Bob Peterson [then President and CEO of meatpacker IBP —ed.], in 1996, said,

[T]here is no stopping it [concentration]. This is an evolution that’s going to take place in spite of whoever is in the way.

This, coming from the largest meatpacker in the world, Iowa Beef Processors, soon to be owned by Tyson Foods.

USDA: ‘We Need Big Companies’

In December 1998, I was told by my only buyer, National Beef in St. Francis, Kansas, that they would no longer be buying my cattle. I had 14,000 cattle, and 12,000 in a feedlot because I couldn’t sell them. So, I called [Agriculture] Secretary Dan Glickman whose responsibility it was to enforce the Packers and Stockyards Act, which would have prevented me from being blackballed by the packers. I asked him why he didn’t enforce the law, and he said, “Well, you know Mike, in this modern day of globalization, we need big companies that can do business globally.”

A judge in the court case that I was a plaintiff in, that was filed in 1996—which led to my being blackballed by the big packers—showed how a captured judiciary reverses the intent of the 1921 Packers and Stockyard Act: To protect producers from abusive meatpacking power. Judge Strom set a very bad precedent when he reversed that 2004 jury decision and award [which found] Tyson-IBP in violation of the Packers and Stockyards Act. The Supreme Court later refused to hear the case. So Judge Strom took away from the cattleman plaintiffs in the case, a $1.28 billion jury award, and any hope of injunctive relief stopping the meatpackers from acting anti-competitively.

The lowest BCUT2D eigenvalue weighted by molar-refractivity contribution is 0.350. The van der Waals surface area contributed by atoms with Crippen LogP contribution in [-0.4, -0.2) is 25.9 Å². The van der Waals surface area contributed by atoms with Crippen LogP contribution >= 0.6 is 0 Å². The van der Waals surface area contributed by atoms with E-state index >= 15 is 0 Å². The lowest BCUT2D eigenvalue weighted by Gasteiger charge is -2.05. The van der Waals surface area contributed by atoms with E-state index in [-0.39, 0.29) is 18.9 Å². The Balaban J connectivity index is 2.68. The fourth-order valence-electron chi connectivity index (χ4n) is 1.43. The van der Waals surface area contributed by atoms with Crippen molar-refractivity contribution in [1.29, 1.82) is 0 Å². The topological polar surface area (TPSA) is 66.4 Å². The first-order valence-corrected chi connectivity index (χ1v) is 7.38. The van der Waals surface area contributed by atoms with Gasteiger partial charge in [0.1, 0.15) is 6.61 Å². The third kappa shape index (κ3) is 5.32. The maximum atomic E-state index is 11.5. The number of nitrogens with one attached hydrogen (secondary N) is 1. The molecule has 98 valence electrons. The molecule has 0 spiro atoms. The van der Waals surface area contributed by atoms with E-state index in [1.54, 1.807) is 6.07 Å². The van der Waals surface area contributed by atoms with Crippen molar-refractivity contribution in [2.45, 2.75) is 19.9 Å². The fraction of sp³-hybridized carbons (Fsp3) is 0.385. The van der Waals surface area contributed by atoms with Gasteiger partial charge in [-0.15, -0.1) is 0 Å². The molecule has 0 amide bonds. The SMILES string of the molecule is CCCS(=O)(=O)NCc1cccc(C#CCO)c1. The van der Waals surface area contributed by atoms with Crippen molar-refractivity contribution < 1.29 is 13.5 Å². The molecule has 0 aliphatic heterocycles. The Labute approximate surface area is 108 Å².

JBS Gives Top Job to Senior U.S. Politician. Sao Paulo, Brazil—Former U.S. Rep. John Boehner, the 53rd Speaker of the U.S. House of Representatives, was appointed to the board of JBS Foods International, a subsidiary of Sao Paulo, Brazil-based JBS, SA.

So, here we have more of the revolving door from government to corporation and back again. John Boehner was important in repealing the Country of Origin Labelling [COOL] law, as well as reversing much of the intent of the price reporting law that was supposed to protect producers and make the markets more transparent. So, business as usual at JBS. After paying $3 billion to settle bribery and corruption charges, the Batistas are still in the driver’s seat at JBS—August 2017.

Also in 2017, JBS hired the former USDA food safety chief, Al Almanza. Al Almanza had been working at the USDA for nearly 40 years, and had been instrumental in putting small plants out of business with onerous regulations and rules like HACCP [Hazard Analysis and Critical Control Point]. Then, as administrator of USDA, he allowed the rotten meat in from Brazil during an 80-day period, in which every other country had blocked that meat from crossing their borders. Al Almanza then goes to work for JBS.

The monopoly that’s standing between farmers and ranchers and consumers, and controlling the costs of inputs and the prices of outputs, is the major threat to farmers and ranchers, and consumers as well in having access to good food. The monopoly is extracting the wealth from this enterprise called agriculture, leaving behind poverty, hungry people, bad food, highly processed foods, and deepening the world’s crisis of hunger and lack of food. Four big meatpackers are crushing small ranchers.